A gloomy shot of a distant blast furnace and the single one at Skinningrove Iron and Steel Works. The building on the right in the middle distance with the ”saw-tooth” roof would be the fitting shop, behind that is the Blacksmith’s Shop with the big extractor on the end chimney. Behind that is visible the Sinter Plant and the blast furnace of course is Number 5. Mike Robinson tells us: ”I am sure that the dark building in the foreground to the right of the railway lines is the corner of the timber store on the end of the joiners shop. We often had derailments outside.” Eric Trembath further assists with: ” Yes; that was the joiner’s timber store, the riggers department took it over when the joiners shut and we used it for storing wire slings and crane ropes until I retired in 2008. This building was always a sore point with the works manager but we managed to keep hold of it.”

Image courtesy of Eric Johnson, thanks to Mike Robinson and Eric Trembath for these updates.

What a Beauty!

Another proud locomotive crew (and some extras!) stand with their gleaming charge! The location is believed to be outside a Goods Shed between 1875 and 1883.  Geoffrey Allen advises us: ”The locomotive is an 0-4-4WT (Well tank) from the Edward Fletcher designed BTP (Bogie Tank Passenger) class and was new from Darlington Works in June 1877. The location is Loftus and one of this class was stationed at Carlin How shed for working the local passenger service. With the introduction of the O Class 0-4-4T’s between 1894 and 1901 many of the BTP’s were deemed surplus to requirements and as a lot of the loco parts could be re-used, 60 were rebuilt at York and Darlington works as NER 290 Class (LNER J77)0-6-0T’s. This loco number 1115 was rebuilt at York in December 1901 and was not withdrawn (as 68409) until the 6th of November 1959 from Hull Dairycoates shed when it was 82 years old!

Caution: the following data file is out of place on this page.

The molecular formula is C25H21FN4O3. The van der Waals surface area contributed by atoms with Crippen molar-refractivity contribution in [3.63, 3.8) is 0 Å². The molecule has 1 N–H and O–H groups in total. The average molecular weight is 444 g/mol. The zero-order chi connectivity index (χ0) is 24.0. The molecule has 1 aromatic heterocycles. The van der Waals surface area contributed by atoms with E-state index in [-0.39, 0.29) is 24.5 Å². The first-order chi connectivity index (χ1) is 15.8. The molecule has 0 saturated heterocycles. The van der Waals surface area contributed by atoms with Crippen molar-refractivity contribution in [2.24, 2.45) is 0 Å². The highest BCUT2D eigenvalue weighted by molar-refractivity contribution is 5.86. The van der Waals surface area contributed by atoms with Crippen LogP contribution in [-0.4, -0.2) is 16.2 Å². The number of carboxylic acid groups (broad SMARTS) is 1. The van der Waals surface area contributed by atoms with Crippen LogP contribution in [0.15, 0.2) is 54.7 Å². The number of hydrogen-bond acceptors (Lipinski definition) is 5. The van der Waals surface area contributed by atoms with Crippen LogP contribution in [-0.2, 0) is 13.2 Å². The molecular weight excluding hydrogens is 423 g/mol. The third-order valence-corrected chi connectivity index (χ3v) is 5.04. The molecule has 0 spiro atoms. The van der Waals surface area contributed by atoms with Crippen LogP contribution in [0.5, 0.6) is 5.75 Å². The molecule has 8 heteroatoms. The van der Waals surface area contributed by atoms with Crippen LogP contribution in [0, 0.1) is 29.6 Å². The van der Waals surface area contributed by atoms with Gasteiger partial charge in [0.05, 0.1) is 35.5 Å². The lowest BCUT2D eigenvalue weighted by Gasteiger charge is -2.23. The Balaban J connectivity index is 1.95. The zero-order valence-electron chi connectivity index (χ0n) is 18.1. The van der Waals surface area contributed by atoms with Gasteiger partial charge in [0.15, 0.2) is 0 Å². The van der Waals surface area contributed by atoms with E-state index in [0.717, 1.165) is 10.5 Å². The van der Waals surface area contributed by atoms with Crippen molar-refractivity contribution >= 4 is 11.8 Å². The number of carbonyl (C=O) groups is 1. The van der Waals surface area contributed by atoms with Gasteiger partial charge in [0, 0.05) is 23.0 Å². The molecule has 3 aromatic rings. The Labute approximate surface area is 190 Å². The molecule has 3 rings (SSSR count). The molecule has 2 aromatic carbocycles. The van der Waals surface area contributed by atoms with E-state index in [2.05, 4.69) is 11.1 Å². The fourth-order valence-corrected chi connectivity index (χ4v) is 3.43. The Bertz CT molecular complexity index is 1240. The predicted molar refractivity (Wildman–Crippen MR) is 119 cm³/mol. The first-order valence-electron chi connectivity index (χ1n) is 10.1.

Image courtesy of the Pem Holliday Collection; with thanks Simon Chapman and Geoffrey Allen for the updates.

Construction at Skinningrove Iron and Steel Works

Based on a possible recognition of ”the buckets” in this image, it was wondered if this was the construction of the new road into the site; it was adjacent to the aerial rope-way and the stanchions remained as a lighting column after completion of the road. Now known to be the work undertaken by Wimpeys in August 1949.

Image and confirmatory information courtesy of the Pem Holliday Collection.